Month: January 2012

Halfway through Housekeeping

Really, I’m in no hurry – Housekeeping by Marilynne Robinson

It’s been a while since I last read a book with both caution and urgency. It’s weird, I know, but having experienced the beautiful prose of Robinson before makes me want to jump ahead the paragraphs to know what will happen next and, at the same time, to control myself lest I miss the mindless sentences that are rendered remarkable by the author’s talent. I’m a little behind on my reading schedule, but I don’t mind slowing down on this book. But still, I can’t help asking why have I only read this book just now. Really, the words are simple. She knits them together with such precision that it can be possible for a novel of minimal breadth to be read for days and days, just for the sheer delight of reading. I do not mind that nothing is really going on in the book, which is about the narrator Ruth and her sister Lucille left under the care of, first, their grandmother, then their great aunts, and finally, their aunt Sylvie. We watch …

First Page of Act II

This is open to a lot of interpretations – Waiting For Godot by Samuel Beckett

Really, I do not know what to make out of this. A tragicomedy in two acts, the book cover says. A paradox, if you ask me, because comedies are not supposed to be tragic. Right? I see the comedy part. Two men, made apparently absurd by their dialogues, are waiting for a man named Godot. Why they are waiting for him, we are never explicitly told. If you ask me, this is not about the arrival of this Godot, who by the way, never comes, but it’s about what transpires during the waiting. On the surface, there’s nothing going on. It’s just two men, Estragon and Vladimir, trying to kill their time while waiting. These two have a rather complex relationship. We don’t get any detailed background from the two. In fact, it was never mentioned in the dialogues that their names are Estragon and Vladimir. They call each other Gogo and Didi. Which could only mean that they know a lot of each other to assume such pet names. There’s a mention that they’ve …

2666 Diaries, IV

Translating the thoughts about the killings – 2666 Diaries, IV

The Part about the Crimes Yes, this time, I took my time to translate my buddy’s thoughts from Filipino or Taglish to English. Quite an effort since I do not wish to sound like I’m translating the inputs literally. Like “Wala lang,” a phrase that literally means “Nothing much.” Actually, that cannot even pass as a literal translation if we adhere to the strict literal sense because “lang” seems to be an exclusive Filipino thing. Anyway, I’m just going to note again that these thoughts are from The Misanthropologist. Day 7: We read all about the women who were abducted, raped, strangled, staked, and thrown everywhere. The descriptions are delivered matter-of-factly, much like a police report. Well, these are mostly police reports, and autopsy reports, and such reports. And since there are police reports, there are also inspectors. We are introduced to a number of them, but I remember mostly Juan de Dios Martinez. He seems to be the most capable and levelheaded among them, the inspectors and police men. But despite this, he can’t crack …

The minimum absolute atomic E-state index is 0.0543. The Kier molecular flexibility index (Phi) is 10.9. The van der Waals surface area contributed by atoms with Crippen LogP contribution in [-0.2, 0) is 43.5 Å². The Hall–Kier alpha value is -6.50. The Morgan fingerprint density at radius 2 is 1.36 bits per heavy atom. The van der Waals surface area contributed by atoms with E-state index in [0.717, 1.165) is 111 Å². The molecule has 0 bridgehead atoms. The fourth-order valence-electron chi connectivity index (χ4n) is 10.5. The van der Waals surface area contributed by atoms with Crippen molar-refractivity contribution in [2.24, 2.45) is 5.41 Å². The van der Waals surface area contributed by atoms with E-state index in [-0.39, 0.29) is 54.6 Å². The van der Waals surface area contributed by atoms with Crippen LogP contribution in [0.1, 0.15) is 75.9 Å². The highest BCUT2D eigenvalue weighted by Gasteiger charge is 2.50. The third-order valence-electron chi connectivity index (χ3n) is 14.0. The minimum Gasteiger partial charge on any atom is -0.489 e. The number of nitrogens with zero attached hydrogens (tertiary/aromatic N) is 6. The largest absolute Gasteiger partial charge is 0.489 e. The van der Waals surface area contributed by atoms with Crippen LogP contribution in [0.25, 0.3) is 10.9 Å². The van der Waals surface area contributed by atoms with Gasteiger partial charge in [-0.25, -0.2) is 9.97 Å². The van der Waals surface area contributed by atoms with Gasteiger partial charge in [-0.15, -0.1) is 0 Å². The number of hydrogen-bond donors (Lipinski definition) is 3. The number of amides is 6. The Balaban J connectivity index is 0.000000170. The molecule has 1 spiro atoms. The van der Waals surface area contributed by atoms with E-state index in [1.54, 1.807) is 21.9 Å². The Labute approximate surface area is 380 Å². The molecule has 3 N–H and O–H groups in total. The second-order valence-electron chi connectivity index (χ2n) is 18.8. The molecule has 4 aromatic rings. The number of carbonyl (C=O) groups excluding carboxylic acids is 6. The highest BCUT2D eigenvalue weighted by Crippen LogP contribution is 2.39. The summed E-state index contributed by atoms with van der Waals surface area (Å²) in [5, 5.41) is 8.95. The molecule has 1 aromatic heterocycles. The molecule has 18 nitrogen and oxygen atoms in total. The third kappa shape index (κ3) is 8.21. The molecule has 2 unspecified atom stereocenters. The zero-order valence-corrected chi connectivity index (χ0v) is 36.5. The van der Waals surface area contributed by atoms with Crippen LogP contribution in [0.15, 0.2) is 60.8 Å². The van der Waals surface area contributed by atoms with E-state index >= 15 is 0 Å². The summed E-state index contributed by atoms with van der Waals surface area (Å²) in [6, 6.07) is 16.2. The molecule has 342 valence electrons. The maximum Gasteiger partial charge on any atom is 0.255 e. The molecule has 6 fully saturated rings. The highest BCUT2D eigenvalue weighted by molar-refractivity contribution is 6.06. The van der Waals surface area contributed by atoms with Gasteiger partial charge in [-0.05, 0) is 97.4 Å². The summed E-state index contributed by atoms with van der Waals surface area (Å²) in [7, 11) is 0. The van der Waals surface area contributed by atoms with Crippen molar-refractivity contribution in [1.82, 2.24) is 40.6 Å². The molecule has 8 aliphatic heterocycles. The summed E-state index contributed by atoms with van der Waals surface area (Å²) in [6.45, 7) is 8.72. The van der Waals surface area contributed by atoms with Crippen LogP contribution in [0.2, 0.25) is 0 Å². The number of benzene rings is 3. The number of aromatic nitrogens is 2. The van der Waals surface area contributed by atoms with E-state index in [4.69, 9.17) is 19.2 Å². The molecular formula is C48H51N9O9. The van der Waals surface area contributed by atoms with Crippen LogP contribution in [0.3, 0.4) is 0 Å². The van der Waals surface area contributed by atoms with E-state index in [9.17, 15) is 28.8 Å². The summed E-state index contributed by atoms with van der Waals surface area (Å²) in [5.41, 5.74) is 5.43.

War And Peace by Leo Tolstoy

Snoopy reads this, one word a day – War And Peace by Leo Tolstoy

How can I possibly write something about this ginormous book that stands proud against the motley crew of my random books of mass markets, hardbounds, and trade paperbacks, and shying these on the sheer basis of breadth? A novel that spans four volumes, each volume divided into parts, and each part further divided into chapters, I struggled to finish this not without iron will and determination. First, I was motivated by the reading support group spurred by local writer Jessica Zafra. I think we were about ten, periodically posting our inputs on the writer’s blog, including the writer herself, and I think I was the first to read my way across the finish line. I even think that only three of us really finished the book, this suspicion arising from the simple fact that the support-group-slash-challenge wasn’t capped off, unless we consider the article the writer wrote, an article that quoted the participants, as the waving checkered flag. So you see, I really don’t know how to properly start this without the reader skipping to …

2666 Diaries, III

And then there were two – 2666 Diaries, III

I don’t know what happened to our other buddies, but I’m glad that The Misanthropologist, yes, our still unnamed, elusive, not-so-anonymous friend, is still on. Who, by the way, does not sound as misanthropological as the name denotes. Okay, I’ll stop pretending. Actually, we’re both done with this. I know, the posts are delayed. A lot of things to do. Here we go. Notes: These are originally posted on a discussion thread at GoodReads-TFG. I was originally reading this with the bloggers of The Misanthropologist and Kikay Reader, and our bookish friends Emir and Doc Ranee. I don’t know what happened to the other three, but I can’t keep holding back for them. Their inputs, although copy-pasted from their original sources, have minor translations and edits. Also, there are spoilers! And please don’t expect to understand the novel’s entirety based on these ramblings. It’s fundamentally a logbook not intended to make light out of things for the would-be reader. Day 5: I thought this is going to be a real drag, but the opening paragraph proved otherwise. Something about …